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Beautiful Story of a Prodigal Recovered . . .

2 Jul

Beautiful Story of a Prodigal Recovered . . .

I just love this. I think all true believers have a story with some resemblance to this one.

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Resentment, an Infection we Need to Treat Aggressively!

12 Mar

Resentment, an Infection we Need to Treat Aggressively!

I love Paul David Tripp’s writing. He readily confesses to being an introvert being used for God as an introvert. I find his analysis incisive!

In all of his discussion of ways we confess the sins of someone else, he understates the obvious fact that we can’t confess the sins of someone else!

Things like that make his writing delightful to me, and help me see how to use it in my own life!

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Sad Story of Decades of Exploitation of the Disabled . . . in Iowa!

11 Mar

Sad Story of Decades of Exploitation of the Disabled . . . in Iowa!

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The Discussion of Sexual Orientation as Analogous to Race

25 Feb

The Discussion of Sexual Orientation as Analogous to Race

More voices on the comparison of sexual orientation to race . . .

vs. race

Somewhere in Time . . .

24 Feb

Due to the month of run-up to the Oscars on Turner Classic Movies, I have just viewed (binge watched) 29 movies since the beginning of February.  It is not always possible to get so many Oscar-nominated movies so easily within the same month, so my husband and I have taken full advantage of that on TCM, and plan to do that every year from now on.

I just saw “The Ghost and Mrs. Muir” for the first time–it reminded me of a handful of similar movies like “Ghost” and “Somewhere in Time.”  Also, “Berkeley Square,” another oldie which I saw earlier this month.  

Beautifully romantic, these movies perfectly portray the Greek philosophical teaching about the nature of the afterlife, as two disembodied spirits spend eternity together (or borrow bodies to be together again on earth, as “Ghost” portrayed).  

Beautiful and romantic but not in line with Christian teaching.  

You see, we will live again in these bodies.  The bodily resurrection was taught in Judaism all the way back to the book of Job (possibly the oldest book of the Old Testament).

So disembodied spirits will not wander the empty spaces eternally, enjoying the sharing of ideas together.  Our real, resurrected bodies will be able to touch each other again.

They will be glorified bodies, but our own bodies nonetheless.  This is consistently taught throughout Scripture.  It is only because we have listened more to the Greeks than to the Jews that we don’t get that.  

Our faith came from Judaism.  We would do well to read their Scriptures/our Old Testament.

Yes, Jesus did say there will be no marriage in the afterlife.  He gave the example of five brothers all marrying the same widow (the first one married her when she was a maiden).

In some wise way that is beyond our understanding, the marital relationships many of us need to have now will not be needed in eternity.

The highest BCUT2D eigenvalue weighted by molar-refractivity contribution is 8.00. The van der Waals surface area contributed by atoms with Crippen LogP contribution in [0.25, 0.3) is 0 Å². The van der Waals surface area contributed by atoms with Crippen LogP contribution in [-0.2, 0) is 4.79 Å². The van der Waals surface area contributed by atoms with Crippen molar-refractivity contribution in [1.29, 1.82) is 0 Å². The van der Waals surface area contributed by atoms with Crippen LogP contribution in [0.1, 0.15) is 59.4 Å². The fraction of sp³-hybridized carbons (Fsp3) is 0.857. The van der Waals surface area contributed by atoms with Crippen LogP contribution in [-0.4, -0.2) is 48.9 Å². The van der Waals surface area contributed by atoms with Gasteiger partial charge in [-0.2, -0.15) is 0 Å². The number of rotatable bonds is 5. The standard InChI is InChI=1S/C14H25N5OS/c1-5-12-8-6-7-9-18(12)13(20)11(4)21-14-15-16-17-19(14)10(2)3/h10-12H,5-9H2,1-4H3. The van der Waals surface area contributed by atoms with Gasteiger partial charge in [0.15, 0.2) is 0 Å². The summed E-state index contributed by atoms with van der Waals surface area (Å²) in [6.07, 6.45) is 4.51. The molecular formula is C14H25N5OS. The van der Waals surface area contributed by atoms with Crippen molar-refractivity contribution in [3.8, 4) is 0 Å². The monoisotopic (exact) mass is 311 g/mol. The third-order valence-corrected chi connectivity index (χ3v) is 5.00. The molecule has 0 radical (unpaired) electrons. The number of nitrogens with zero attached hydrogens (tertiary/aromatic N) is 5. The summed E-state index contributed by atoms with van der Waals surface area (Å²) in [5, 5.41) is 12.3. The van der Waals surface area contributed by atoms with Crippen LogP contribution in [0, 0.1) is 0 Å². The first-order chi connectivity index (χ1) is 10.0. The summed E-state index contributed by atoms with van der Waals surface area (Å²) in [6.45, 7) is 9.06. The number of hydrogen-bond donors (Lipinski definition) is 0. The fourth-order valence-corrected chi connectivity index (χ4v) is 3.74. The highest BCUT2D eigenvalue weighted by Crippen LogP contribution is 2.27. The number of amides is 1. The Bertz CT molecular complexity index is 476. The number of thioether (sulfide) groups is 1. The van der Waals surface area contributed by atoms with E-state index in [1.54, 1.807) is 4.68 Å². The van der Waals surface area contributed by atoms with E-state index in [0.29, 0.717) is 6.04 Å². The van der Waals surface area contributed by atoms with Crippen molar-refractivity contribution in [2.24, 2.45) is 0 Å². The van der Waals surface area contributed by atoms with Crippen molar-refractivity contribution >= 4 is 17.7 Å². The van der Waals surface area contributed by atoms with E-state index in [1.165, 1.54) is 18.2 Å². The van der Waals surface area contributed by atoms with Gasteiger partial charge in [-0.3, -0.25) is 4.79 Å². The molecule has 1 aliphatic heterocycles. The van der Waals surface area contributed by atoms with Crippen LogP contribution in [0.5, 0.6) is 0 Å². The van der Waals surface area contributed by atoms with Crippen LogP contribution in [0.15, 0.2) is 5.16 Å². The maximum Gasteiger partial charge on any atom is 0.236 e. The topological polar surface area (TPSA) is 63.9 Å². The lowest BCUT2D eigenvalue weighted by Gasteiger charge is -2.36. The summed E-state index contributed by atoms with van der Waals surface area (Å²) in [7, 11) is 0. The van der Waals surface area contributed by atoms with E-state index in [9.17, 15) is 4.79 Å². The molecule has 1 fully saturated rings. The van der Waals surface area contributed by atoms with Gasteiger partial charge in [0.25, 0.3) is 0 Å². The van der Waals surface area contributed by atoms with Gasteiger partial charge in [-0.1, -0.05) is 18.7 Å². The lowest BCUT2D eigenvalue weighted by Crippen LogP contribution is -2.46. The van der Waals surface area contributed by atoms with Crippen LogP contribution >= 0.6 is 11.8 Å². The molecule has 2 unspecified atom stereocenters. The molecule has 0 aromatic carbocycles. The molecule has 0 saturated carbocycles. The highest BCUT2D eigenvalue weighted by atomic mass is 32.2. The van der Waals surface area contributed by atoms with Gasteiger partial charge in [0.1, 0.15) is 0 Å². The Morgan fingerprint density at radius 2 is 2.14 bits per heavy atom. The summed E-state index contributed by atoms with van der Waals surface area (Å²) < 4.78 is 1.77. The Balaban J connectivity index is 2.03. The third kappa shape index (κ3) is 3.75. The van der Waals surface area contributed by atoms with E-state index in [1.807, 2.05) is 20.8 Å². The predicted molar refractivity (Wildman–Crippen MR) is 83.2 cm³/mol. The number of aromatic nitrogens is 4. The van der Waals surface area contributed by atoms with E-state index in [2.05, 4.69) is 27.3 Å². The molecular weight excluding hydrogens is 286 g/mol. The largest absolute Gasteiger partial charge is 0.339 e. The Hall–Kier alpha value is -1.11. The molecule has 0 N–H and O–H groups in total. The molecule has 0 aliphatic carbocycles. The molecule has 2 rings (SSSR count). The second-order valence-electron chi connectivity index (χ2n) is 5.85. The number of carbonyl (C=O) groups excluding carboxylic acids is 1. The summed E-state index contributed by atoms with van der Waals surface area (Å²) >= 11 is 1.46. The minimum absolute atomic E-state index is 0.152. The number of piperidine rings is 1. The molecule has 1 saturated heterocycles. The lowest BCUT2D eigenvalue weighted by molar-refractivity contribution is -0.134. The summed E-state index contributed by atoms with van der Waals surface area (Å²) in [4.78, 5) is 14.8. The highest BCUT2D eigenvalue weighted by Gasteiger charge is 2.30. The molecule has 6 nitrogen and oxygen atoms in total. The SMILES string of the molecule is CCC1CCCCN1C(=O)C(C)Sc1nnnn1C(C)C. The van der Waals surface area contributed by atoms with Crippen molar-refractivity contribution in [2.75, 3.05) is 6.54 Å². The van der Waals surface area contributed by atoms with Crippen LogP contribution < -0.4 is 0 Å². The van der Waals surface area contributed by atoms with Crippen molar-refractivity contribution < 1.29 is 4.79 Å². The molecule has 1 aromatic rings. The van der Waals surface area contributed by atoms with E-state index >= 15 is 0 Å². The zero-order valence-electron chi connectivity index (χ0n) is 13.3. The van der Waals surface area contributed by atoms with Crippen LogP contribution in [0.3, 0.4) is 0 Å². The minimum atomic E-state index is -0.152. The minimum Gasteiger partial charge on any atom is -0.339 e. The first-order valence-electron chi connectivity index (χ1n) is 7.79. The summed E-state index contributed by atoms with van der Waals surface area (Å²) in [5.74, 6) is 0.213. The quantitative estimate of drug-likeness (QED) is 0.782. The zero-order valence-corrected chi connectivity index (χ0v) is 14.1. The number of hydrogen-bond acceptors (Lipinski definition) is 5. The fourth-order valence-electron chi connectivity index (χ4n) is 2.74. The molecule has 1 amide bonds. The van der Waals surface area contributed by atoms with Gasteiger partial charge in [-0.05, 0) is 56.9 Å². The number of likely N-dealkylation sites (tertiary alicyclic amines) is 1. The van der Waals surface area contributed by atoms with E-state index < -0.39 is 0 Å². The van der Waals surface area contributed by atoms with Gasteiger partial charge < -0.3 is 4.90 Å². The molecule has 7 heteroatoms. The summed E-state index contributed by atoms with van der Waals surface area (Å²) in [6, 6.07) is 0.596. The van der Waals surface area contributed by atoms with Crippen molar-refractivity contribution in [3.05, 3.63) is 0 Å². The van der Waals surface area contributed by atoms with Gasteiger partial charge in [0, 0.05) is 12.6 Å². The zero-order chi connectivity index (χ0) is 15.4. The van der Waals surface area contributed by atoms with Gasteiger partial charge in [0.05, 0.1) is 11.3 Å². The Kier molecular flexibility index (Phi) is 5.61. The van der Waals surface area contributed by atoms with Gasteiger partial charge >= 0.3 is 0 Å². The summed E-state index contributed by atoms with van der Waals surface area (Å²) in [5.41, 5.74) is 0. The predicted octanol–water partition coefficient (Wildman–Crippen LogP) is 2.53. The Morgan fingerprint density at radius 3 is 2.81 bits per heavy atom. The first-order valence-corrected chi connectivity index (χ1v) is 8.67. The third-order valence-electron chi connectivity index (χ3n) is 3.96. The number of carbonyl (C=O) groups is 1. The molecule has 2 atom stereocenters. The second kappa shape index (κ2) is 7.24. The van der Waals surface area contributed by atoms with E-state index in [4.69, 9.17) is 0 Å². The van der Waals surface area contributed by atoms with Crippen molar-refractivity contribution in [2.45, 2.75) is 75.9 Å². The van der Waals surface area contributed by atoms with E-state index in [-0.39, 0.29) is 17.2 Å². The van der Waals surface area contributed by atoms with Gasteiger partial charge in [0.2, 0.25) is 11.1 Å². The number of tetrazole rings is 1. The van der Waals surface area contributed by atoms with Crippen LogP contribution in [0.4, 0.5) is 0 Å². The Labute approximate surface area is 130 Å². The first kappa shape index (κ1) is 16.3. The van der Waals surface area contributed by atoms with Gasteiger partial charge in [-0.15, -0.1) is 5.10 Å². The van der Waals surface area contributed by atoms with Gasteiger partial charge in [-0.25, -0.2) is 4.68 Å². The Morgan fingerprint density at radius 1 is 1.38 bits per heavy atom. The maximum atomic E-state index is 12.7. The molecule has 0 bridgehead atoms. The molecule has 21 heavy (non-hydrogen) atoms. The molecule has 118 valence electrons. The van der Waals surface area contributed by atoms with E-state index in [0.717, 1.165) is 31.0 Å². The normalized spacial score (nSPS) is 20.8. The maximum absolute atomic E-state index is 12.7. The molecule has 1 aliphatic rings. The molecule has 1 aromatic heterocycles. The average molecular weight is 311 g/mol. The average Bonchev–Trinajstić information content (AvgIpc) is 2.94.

It is not just that God could not figure out which brother gets the widow.  That was the dilemma presented to man to make him think.  God could have figured out a way to deal with widows, had He seen that it was best for us to have marriage in the afterlife.  

So, by faith, we hear that He does not have couples as part of His plan for eternity, but He does have the marriage of Christ to His bride, the church.  

Oh, great mystery!

I am sure when it is revealed to us, it will be so wonderful and wise we won’t even be able to describe its splendor.  

We will dwell with Christ, who is already in a glorified body, in our glorified bodies.  

Forever.  

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Elsa in “Frozen” and Using our Talents for God

24 Feb

Elsa in “Frozen” and Using our Talents for God

I haven’t seen “Frozen” yet. Now I can’t wait to do so.

Yes, I am the one who watched old movies with my dad, my grandmother, and my cousins growing up.

I didn’t go to the movies much prior to the 1980’s because I was a serious student who was always studying (to become valedictorian of my high school class; to graduate college Magna cum Laude–I had to earn that stuff as it didn’t come naturally to me!).

As a junior officer in the Navy, I probably saw 50-75% of the movies that came out in the 1980’s. Light-hearted comedy fare was my favorite.

I then settled down to marriage and motherhood and mostly saw only the Best Picture nominations in the 1990’s.

I have hardly even seen the Best Picture nominations since 2000 as I regard today’s movies as largely a wasteland of form over substance.

So I get excited when I see bloggers swooning over a new movie that can lead to deep discussions, even theological discussions!

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There are a Thousand Posts Saying a Husband Has to Earn His Wife’s Respect; This One Disagrees

23 Feb

There are a Thousand Posts Saying a Husband Has to Earn His Wife’s Respect; This One Disagrees

The nature of respect and love within marriage; if it has to be earned, it is not respect, it is not love.

Some thoughts from Matt Walsh, who always has something interesting to say.

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